Junger concluded that, “Maybe what determines the rate of long term PTSD is not necessarily what happened out there during war, but rather the kind of society you come back to. If you come back to a close, cohesive, tribal-like society you could recover from trauma rather quickly. And if you come back to an alienating modern society you could run the risk of being traumatized your entire life. Therefore, maybe the problem isn’t our veterans but rather our society.”
Junger bookends his talk by sharing two very interesting facts that seem to give us clues about what may be behind this epidemic of anxiety in our country. He states that the Israeli military has a remarkably low suicide rate of 1%. This low rate has been attributed to the fact that returning soldiers don’t come back from war to immediately get thrown into a civilian environment, but they first spend time with those who have also returned from war and can understand the experience they’ve just endured.
He then shares about research that’s been conducted on lab rats that shows how after experiencing trauma and then placed in a cage by itself–isolated and alone–the rat exhibits traumatic responses almost indefinitely after the incident has happened. However, when a lab rat is instantly placed with other rats after its traumatic experience it recovers in a couple weeks.
With all of this in mind, what could we say about why our society is riddled with anxiety?
I remember when I lived in Chicago I would ride the train in the morning to go to work, and even though you were basically about to kiss the stranger next to you because you were squished in the train like sardines, no one dared to look at each other or, God forbid, talk to one another. Everyone was on their phones or maybe reading a book, but no one was willingly engaging with each other.
I wonder if this epidemic of anxiety could have roots in the disconnectedness in our society? A severe and saddening lack of authentic community.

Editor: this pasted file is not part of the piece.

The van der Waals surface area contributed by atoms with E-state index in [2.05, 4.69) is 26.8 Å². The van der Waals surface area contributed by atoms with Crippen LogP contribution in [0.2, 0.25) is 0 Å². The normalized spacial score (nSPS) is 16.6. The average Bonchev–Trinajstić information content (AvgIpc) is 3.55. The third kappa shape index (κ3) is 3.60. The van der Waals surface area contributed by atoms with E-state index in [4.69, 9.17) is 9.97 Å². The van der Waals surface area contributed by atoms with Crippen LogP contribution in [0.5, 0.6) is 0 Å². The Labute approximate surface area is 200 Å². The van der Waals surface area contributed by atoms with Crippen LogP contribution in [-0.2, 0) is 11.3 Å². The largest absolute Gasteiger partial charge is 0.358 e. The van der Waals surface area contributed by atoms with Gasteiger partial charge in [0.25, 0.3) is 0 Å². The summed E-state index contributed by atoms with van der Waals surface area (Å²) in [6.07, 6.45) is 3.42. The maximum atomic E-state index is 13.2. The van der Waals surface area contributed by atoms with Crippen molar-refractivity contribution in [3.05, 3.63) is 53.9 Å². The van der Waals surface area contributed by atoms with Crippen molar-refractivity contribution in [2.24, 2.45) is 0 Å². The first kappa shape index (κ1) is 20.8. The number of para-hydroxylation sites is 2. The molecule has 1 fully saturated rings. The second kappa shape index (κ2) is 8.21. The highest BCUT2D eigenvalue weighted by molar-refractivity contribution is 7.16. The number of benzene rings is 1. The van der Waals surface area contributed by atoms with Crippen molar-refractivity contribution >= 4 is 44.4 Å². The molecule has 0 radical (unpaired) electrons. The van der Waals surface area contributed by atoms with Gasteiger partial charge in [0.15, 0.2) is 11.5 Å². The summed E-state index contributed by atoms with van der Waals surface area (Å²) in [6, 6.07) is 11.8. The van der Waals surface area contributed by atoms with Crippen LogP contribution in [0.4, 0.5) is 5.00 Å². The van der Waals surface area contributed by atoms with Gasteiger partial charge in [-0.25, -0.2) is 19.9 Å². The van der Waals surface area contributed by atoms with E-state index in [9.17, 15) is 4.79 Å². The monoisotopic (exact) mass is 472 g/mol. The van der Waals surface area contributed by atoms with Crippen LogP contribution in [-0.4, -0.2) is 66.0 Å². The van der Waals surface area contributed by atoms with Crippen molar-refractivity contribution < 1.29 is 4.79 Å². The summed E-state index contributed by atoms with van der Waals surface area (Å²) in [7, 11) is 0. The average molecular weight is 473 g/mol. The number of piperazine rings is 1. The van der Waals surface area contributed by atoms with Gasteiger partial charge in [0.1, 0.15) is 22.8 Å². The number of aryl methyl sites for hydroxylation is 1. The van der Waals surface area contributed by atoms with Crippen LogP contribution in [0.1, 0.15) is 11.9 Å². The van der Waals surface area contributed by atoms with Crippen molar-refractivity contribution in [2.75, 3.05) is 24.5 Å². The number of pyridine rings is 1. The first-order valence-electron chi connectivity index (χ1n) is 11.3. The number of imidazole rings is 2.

I’m not suggesting that this is the only source or reason for anxiety, but I am saying it could be one of the factors perpetuating this experience for so many people in our country.
We can all agree that life is hard. So, could it be that anxiety begins to form and take root in the heart who is all alone, without any loving community to take refuge in?
Again, I’m not suggesting that surrounding yourself with loving and genuine people is the end-all-be-all, and that anxiety will magically disappear as a result of good relationships. But I am saying that it can provide refuge, a safe place to recover your heart and life. It can be a channel of healing and health after a season of pain and heartache. It can insulate with grace and love in moments of turbulence, and can soften the loud and fast noise of racing thoughts.
Research says that one of, if not the most powerful aspects of counseling is the therapeutic relationship between the counselor and client. I know first-hand that I can’t solve another person’s problems, or erase the painful experiences of their past, but I can provide them with love, acceptance, and understanding in the moment–and that is what I would call authentic community.
So, I wonder if we sought to find this loving and grace-filled community if we would also discover our symptoms of anxiety lessening? I wonder if we would find solace in the midst of our troubles and a renewed strength to find healing for our hearts? I wonder if there would be less pancake flipping in the stomachs of our teenagers? I wonder.